The Design of Everyday Things by Donald Norman

I've just finished the book: "The design of everyday things" by Donald A. Norman. The book is considered to be a classic if you are interested in design from a usability perspective - not how to design good-looking products. It was written in 1988, so some parts are quite old from a technological perspective. For example, the author explains the functions of a computer mouse - a then revolutionizing product. However, the largest part of the book is timeless and is still useful in 2012.

Here are some important points from the book:
  • Well-designed objects are easy to interpret and understand. They contain visible clues to their operations.
  • Warning labels and large instruction manuals are signs of failures, attempts to patch up problems that should have been avoided by proper design in the first place.
  • Designers know too much about their product to be objective judges: the features they have come to love and prefer may not be understood or preferred by future customers.
  • Touch a computer terminal just when it fails, and you are apt to believe that you caused the failure, even though the failure and your action were related only by coincidence.
  • New products are almost guaranteed to fail. It usually takes 5-6 attempts to get a product right – but a new product is “dead” if it doesn't catch on in the first 2-3 times the product is launched (everyone believes it to be a failure).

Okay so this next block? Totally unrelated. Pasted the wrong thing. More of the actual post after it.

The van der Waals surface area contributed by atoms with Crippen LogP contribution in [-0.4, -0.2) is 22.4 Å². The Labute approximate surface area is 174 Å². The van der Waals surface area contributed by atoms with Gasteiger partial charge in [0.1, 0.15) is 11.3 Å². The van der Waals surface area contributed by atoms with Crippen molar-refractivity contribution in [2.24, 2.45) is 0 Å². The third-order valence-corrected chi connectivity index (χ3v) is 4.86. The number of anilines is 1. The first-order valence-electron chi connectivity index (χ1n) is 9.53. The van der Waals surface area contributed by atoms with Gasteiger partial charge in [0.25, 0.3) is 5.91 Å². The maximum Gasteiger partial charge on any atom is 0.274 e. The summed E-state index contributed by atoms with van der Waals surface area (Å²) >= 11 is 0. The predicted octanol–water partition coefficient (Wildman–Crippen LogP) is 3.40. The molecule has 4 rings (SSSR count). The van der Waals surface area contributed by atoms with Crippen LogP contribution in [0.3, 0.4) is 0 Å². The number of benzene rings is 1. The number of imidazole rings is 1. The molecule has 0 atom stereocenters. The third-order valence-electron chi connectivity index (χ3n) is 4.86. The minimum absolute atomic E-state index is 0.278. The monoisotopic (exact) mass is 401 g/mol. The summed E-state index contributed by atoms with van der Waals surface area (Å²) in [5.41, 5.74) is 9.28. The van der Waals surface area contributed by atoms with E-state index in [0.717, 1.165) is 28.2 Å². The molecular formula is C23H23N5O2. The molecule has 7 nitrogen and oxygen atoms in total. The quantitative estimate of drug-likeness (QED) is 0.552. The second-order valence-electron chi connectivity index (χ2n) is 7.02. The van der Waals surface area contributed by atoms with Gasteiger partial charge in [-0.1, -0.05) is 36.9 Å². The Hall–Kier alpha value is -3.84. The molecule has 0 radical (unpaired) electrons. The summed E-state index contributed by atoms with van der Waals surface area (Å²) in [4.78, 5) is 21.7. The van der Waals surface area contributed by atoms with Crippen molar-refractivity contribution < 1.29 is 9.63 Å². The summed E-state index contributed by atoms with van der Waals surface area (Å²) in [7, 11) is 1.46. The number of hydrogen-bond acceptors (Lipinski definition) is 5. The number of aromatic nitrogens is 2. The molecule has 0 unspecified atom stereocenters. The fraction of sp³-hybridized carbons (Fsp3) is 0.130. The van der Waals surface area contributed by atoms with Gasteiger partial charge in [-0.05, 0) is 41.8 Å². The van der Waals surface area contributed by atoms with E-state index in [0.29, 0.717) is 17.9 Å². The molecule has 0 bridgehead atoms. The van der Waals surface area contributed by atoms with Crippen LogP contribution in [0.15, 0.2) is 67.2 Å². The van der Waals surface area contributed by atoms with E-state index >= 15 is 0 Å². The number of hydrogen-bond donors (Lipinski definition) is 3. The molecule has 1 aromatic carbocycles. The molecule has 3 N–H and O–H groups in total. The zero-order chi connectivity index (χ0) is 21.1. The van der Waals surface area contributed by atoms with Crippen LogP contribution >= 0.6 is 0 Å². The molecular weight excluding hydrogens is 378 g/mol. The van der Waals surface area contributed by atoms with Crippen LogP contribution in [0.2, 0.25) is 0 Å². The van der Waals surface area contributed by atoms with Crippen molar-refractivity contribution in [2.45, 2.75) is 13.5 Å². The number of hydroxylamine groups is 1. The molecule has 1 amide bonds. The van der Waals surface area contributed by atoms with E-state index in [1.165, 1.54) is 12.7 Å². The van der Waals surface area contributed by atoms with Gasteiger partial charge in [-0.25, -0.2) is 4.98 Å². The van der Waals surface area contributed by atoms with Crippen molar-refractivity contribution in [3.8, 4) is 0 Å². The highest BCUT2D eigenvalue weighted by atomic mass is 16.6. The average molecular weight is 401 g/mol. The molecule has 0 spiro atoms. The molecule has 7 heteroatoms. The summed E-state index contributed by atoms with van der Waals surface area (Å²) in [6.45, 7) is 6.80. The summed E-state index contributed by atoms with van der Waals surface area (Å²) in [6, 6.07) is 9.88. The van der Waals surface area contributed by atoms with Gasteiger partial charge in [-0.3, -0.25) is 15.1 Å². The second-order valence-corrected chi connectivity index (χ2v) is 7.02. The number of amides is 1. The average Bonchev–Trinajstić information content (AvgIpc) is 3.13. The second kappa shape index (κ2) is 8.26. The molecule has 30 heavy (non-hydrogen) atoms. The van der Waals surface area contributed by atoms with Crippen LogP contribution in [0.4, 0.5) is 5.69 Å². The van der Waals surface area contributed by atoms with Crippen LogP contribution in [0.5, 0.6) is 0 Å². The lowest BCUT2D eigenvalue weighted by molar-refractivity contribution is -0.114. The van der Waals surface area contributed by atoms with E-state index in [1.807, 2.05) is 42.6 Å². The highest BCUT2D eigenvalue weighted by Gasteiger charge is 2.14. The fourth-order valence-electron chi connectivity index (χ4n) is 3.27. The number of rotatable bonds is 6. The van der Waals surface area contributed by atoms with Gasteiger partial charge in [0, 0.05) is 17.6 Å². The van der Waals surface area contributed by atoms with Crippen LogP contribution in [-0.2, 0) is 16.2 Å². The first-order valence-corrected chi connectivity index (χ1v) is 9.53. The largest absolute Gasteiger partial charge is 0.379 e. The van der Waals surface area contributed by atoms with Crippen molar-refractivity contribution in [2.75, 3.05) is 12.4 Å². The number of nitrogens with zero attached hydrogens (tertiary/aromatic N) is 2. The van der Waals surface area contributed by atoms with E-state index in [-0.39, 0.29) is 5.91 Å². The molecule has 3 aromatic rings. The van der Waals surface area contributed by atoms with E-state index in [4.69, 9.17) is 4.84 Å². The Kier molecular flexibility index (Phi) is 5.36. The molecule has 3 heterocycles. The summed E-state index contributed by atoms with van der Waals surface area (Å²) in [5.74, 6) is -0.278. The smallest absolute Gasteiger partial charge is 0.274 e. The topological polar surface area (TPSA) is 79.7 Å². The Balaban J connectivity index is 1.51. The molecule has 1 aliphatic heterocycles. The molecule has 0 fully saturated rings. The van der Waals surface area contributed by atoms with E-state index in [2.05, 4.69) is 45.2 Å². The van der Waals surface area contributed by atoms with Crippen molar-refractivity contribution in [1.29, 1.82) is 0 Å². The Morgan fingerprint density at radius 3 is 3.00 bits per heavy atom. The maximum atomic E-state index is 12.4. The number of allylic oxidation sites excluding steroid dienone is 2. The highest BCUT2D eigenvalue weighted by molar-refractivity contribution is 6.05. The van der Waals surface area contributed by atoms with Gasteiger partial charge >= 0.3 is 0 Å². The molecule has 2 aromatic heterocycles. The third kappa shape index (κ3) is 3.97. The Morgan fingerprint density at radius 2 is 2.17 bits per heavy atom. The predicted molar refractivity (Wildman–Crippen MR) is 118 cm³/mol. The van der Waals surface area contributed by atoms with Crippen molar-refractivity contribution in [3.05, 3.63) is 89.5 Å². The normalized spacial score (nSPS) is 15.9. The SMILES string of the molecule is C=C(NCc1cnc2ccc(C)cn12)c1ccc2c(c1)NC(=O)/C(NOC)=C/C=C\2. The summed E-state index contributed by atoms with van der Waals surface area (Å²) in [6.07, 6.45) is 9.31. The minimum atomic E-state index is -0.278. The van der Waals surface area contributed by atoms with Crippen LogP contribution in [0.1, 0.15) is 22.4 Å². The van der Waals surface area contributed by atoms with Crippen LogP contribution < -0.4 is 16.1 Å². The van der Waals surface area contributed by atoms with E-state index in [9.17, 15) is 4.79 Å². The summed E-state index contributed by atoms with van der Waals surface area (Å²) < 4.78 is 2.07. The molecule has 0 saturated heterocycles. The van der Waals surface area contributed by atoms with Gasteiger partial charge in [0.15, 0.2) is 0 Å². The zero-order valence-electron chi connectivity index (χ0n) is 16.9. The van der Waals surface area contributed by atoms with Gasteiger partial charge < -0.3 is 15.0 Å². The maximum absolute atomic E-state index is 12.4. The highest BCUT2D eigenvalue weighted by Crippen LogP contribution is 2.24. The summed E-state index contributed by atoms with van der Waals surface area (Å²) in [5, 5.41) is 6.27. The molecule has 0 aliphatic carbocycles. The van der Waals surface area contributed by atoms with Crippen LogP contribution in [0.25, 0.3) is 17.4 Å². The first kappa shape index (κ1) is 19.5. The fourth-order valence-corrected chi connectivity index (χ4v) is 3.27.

• The paradox of technology: The same technology that simplifies life by providing more functions in each device also complicates life by making the device harder to learn. But the principles of good design can make minimize complexity and difficulty.
  • If an error is possible, someone will make it. The designer must assume that all possible errors will occur and design so as to minimize the chance of the error in the first place. Errors should be easy to detect, they should have minimal consequences, and, if possible, their effects should be reversible.
  • The reward structure of the design community tends to put aesthetics first – not function
  • The best computer programs are the ones in which the computer itself disappears, in which you work directly on the problem without having to be aware of the computer.
  • One important method of making systems easier to learn and to use is to make them explorable – to encourage users to experiment and learn the possibilities through active exploration.
  • Don't take away control. Automation is dangerous when it takes too much control from the user. It can eliminate a person's ability to function without it – a disaster if the automated mechanisms of an aircraft fails.
  • To make something easy to use, match the number of controls to the number of functions and organize the panels according to function. To make something look like it is easy, minimize the number of controls. Hide the un-relevant controls.